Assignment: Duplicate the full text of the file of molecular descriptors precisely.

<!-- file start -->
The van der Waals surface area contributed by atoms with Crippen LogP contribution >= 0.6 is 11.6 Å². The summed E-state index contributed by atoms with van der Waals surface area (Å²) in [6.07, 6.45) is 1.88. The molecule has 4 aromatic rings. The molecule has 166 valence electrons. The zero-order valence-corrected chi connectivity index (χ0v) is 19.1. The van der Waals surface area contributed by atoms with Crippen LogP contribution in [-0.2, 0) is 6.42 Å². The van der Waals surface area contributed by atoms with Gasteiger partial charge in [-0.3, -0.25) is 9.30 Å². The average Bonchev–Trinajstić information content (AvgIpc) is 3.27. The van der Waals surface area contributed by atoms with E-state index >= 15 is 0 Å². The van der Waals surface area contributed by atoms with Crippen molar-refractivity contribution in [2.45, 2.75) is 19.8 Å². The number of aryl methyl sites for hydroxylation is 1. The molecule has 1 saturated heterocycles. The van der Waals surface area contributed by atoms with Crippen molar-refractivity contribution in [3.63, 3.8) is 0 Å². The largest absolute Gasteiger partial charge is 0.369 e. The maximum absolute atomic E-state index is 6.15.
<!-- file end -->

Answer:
The van der Waals surface area contributed by atoms with Crippen LogP contribution >= 0.6 is 11.6 Å². The summed E-state index contributed by atoms with van der Waals surface area (Å²) in [6.07, 6.45) is 1.88. The molecule has 4 aromatic rings. The molecule has 166 valence electrons. The zero-order valence-corrected chi connectivity index (χ0v) is 19.1. The van der Waals surface area contributed by atoms with Crippen LogP contribution in [-0.2, 0) is 6.42 Å². The van der Waals surface area contributed by atoms with Gasteiger partial charge in [-0.3, -0.25) is 9.30 Å². The average Bonchev–Trinajstić information content (AvgIpc) is 3.27. The van der Waals surface area contributed by atoms with E-state index >= 15 is 0 Å². The van der Waals surface area contributed by atoms with Crippen molar-refractivity contribution in [2.45, 2.75) is 19.8 Å². The number of aryl methyl sites for hydroxylation is 1. The molecule has 1 saturated heterocycles. The van der Waals surface area contributed by atoms with Crippen molar-refractivity contribution in [3.63, 3.8) is 0 Å². The largest absolute Gasteiger partial charge is 0.369 e. The maximum absolute atomic E-state index is 6.15.